[quote=lyoncoeur]here is a link to a pretty detailed timeline of the Roman Liturgy.

geo000.citg.tudelft.nl/oostveen/uvn/timeline.html%between%
[/quote]

Wow! That was pretty good!

Everyone should download this and study it. Great for getting a balanced view of the organic development of the liturgy.

I know through study that the liturgy of St John Chrysostom has also evolved. All of the rites of the church have gone through similar organic development. It is easy to forget that there is no one era which has a superior claim upon us, nor any tradition. There is only the ONE HOLY SACRIFICE OF CHRIST, everywhere and for all time.

Many thanks to lyoncoeur for bringing this to our attention! :slight_smile:

Come to my parish to see how the early Christians in the 4th, 7th, 10th, 12th and 20th cent. Or, any Byzantine Catholic Church for that matter.

[quote=Mike C]Come to my parish to see how the early Christians in the 4th, 7th, 10th, 12th and 20th cent. Or, any Byzantine Catholic Church for that matter.
[/quote]

I am a member of a Byzantine Catholic parish already! :wave:

1 Corinthians 14:26-40 contains a historical description of the church service at the time of the apostles:

So what is to be done, brothers? When you assemble, one has a psalm, another an instruction, a revelation, a tongue, or an interpretation. Everything should be done for building up. If anyone speaks in a tongue, let it be two or at most three, and each in turn, and one should interpret. But if there is no interpreter, the person should keep silent in the church and speak to himself and to God. Two or three prophets should speak, and the others discern. But if a revelation is given to another person sitting there, the first one should be silent. For you can all prophesy one by one, so that all may learn and all be encouraged. Indeed, the spirits of prophets are under the prophets’ control, since he is not the God of disorder but of peace. As in all the churches of the holy ones, women should keep silent in the churches, for they are not allowed to speak, but should be subordinate, as even the law says. But if they want to learn anything, they should ask their husbands at home. For it is improper for a woman to speak in the church.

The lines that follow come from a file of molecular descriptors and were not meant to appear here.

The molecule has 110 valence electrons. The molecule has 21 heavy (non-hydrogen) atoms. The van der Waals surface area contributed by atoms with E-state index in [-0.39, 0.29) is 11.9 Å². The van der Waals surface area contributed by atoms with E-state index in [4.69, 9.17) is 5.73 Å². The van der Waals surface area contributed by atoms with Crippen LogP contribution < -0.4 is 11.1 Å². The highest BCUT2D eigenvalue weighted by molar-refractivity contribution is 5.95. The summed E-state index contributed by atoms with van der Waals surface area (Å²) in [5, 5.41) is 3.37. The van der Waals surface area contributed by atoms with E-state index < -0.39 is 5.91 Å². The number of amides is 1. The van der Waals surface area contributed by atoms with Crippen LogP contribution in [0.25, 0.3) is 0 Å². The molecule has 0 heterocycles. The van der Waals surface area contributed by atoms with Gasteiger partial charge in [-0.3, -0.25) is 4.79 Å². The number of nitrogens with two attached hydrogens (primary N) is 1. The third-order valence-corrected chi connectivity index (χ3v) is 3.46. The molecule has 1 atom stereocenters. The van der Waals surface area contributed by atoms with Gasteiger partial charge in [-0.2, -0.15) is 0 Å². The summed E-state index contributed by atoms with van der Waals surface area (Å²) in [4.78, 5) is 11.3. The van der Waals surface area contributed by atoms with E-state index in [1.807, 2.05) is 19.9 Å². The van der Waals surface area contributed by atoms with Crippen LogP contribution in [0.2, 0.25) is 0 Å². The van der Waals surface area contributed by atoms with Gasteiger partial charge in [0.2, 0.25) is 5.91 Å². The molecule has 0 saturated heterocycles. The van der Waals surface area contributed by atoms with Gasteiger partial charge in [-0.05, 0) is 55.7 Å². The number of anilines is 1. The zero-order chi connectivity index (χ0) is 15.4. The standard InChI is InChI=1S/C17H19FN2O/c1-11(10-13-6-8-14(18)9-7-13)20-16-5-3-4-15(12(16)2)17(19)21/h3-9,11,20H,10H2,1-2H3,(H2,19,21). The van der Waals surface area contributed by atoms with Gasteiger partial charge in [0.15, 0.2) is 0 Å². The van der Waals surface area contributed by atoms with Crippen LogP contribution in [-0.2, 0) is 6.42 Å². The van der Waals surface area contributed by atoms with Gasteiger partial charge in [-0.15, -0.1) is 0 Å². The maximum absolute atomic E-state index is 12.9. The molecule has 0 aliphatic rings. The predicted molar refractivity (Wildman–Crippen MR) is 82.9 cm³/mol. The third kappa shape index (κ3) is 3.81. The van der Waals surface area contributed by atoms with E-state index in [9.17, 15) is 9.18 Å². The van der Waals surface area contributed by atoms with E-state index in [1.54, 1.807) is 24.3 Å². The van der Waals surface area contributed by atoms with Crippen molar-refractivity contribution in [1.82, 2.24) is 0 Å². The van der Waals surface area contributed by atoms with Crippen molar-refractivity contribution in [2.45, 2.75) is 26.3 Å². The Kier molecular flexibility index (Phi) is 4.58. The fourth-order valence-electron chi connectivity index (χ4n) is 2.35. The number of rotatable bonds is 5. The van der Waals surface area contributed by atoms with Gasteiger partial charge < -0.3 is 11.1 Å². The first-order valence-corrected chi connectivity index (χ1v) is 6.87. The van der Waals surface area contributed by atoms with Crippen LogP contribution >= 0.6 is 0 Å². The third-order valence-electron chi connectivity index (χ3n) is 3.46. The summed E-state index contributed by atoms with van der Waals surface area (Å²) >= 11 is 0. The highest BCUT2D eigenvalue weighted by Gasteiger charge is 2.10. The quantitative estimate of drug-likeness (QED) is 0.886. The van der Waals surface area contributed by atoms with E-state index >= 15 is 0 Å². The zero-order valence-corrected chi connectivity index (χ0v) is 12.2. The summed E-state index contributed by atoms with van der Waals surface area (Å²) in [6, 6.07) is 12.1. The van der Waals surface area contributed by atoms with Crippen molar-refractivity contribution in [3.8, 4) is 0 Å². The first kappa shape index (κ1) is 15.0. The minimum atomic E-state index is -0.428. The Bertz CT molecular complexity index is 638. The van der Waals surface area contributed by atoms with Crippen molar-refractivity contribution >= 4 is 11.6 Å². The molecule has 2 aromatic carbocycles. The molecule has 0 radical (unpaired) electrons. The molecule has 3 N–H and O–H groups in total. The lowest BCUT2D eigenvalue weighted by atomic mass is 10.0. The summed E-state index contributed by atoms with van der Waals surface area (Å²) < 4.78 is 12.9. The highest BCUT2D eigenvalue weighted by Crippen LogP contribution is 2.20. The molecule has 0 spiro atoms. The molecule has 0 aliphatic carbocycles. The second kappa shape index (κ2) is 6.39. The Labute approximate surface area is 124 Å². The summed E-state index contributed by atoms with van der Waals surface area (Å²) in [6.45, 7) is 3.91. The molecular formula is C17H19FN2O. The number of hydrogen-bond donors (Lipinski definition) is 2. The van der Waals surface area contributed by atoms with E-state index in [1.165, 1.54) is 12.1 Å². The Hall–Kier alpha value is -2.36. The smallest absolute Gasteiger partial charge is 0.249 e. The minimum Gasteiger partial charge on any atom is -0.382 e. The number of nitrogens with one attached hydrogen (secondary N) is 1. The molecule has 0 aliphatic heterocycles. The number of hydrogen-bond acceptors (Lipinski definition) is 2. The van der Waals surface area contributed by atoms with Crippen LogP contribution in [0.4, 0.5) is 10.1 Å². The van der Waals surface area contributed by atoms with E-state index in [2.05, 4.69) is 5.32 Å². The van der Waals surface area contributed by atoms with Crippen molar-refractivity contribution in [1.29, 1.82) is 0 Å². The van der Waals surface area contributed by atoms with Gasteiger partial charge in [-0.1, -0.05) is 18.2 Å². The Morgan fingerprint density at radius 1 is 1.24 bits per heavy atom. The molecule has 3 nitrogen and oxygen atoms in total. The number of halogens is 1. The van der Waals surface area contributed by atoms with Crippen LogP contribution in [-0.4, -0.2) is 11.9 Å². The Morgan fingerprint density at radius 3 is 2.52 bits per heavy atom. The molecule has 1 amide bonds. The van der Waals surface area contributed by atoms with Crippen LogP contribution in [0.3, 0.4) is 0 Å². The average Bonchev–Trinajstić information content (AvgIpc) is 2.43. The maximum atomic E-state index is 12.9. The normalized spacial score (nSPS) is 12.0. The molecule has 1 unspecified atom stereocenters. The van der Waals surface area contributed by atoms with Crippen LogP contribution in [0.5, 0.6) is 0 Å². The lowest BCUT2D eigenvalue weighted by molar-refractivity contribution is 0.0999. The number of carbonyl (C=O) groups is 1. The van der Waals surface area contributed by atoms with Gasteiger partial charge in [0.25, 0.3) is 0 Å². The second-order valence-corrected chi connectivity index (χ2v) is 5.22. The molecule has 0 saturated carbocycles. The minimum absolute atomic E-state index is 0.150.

Did the word of God go forth from you? Or has it come to you alone? If anyone thinks that he is a prophet or a spiritual person, he should recognize that what I am writing to you is a commandment of the Lord. If anyone does not acknowledge this, he is not acknowledged. So, (my) brothers, strive eagerly to prophesy, and do not forbid speaking in tongues, but everything must be done properly and in order.

It was ****. There were no kids at all!